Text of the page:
Ways to Learn Japanese from Home

Ways to Learn Japanese from Home

If you want to learn Japanese many people will tell you “travel to Tokyo” but what if you want to learn from home, how can you feel the excitement of traveling to Japan without leaving your living room? Those who learn languages for a living (diplomats, spies, etc) already know the answer. They immerse themselves in the language for as long as possible. Let’s look at some ways you can learn Japanese from home.

Choose a Central Theme of Japanese and Work It Into the Daily Newspaper

Most Japanese schools use the “Minna no Nihongo” (“Japanese for Everyone”) series. The books come in both kanji and Latin characters. We recommend the kanji version. You will have to master kanji at some point, so why not start from the beginning. Using the characters will also give you an artistic point of view as well as an academic one. If you are a beginner, buy book 1, if you are not you are probably already familiar with these books. You will find many videos where they explain the lessons. You can also take a Japanese class in Singapore at Japanese Explorer.

The experts spend 4 to 5 hours working on the chosen subject every day: 2-3 hours in the morning and another 2-3 hours in the afternoon. You can organize yourself in shorter periods if you want. You should plan your studies by spending half of the time reviewing and half of the time learning new things, and you should study every day, okay? Good.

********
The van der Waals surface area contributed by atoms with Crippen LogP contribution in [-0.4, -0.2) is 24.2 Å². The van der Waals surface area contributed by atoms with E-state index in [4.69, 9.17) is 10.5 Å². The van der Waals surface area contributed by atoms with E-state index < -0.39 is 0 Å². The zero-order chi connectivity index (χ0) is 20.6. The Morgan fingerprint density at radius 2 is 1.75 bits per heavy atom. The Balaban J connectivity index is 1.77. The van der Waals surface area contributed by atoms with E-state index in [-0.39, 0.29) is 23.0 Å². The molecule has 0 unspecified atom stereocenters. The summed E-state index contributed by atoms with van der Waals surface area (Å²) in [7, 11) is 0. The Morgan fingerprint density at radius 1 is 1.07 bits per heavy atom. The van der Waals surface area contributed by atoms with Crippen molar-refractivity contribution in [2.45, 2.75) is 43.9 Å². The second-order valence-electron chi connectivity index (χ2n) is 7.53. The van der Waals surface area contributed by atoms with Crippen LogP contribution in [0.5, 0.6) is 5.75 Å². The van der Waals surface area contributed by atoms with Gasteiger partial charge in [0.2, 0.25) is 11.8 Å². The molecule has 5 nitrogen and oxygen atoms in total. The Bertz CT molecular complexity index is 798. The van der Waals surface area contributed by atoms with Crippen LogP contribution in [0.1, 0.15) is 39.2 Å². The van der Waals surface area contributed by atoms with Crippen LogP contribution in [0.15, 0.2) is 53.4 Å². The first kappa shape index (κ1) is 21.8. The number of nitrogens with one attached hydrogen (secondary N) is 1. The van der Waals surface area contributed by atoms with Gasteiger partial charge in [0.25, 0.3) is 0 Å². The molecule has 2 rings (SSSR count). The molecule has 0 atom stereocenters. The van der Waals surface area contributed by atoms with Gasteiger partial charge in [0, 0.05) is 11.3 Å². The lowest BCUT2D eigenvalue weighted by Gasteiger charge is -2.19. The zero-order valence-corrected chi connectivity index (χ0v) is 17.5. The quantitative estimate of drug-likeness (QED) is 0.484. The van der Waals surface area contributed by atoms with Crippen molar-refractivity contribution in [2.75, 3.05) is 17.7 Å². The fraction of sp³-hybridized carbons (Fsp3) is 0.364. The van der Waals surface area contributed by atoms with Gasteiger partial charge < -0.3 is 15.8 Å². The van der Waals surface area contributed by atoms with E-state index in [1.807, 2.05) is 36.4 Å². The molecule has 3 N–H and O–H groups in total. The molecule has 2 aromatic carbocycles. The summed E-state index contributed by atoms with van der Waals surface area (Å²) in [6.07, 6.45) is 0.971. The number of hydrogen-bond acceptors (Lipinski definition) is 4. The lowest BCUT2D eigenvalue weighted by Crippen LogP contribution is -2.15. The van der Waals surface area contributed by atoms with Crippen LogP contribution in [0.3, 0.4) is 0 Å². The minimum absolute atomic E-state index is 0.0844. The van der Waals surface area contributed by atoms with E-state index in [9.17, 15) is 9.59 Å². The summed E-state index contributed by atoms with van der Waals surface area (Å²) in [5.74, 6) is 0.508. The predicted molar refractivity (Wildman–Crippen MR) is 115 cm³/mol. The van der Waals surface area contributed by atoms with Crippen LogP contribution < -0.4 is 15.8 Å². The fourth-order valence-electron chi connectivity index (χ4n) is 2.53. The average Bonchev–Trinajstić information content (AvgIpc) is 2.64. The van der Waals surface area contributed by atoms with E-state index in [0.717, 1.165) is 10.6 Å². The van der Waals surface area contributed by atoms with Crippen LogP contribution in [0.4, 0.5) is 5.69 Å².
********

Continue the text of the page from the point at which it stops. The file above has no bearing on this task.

Now, let’s talk about the rest of your time. This is the real secret to learning Japanese at home. You must get used to listening to the language, absorb Japanese customs and force your brain to think in Japanese, and switch languages as fast as you can (at least sometimes). So immerse yourself in the Japanese language and culture.

Watch Anime, Movies, and TV Shows in Japanese

You can put on subtitles, but if you catch yourself reading instead of listening, remove them. It’s better to absorb the sounds of the language even if you don’t understand. Putting on Japanese subtitles will help you learn characters and see the spelling of words. Have a pencil and paper handy. The Japanese public broadcaster, NHK, has a collection of videos to help children learn the language.

Listen to the Radio, Music, and Podcasts

Fill your environment with Japanese. There are hundreds of radio stations with good music and a variety of podcasts that you can listen to while exercising, cooking, or bathing. This is your “time out” so don’t put pressure on yourself to try to understand every word.

Cook Japanese Food

Food is at the heart of Japanese culture. Sharpen your knives, search for recipes online, and order ingredients. And why not look up recipes in Japanese? (you can search videos with レシピ or 料理番組)

Make Japanese Friends

At some point, you’ll have to speak Japanese to someone besides your cat. The sooner the better. It’s not that hard, even if you’re at home. Download a language exchange app or use online forums to find Japanese people who want to practice their Spanish (or English if you speak it). If you want something more formal, you can hire an online teacher.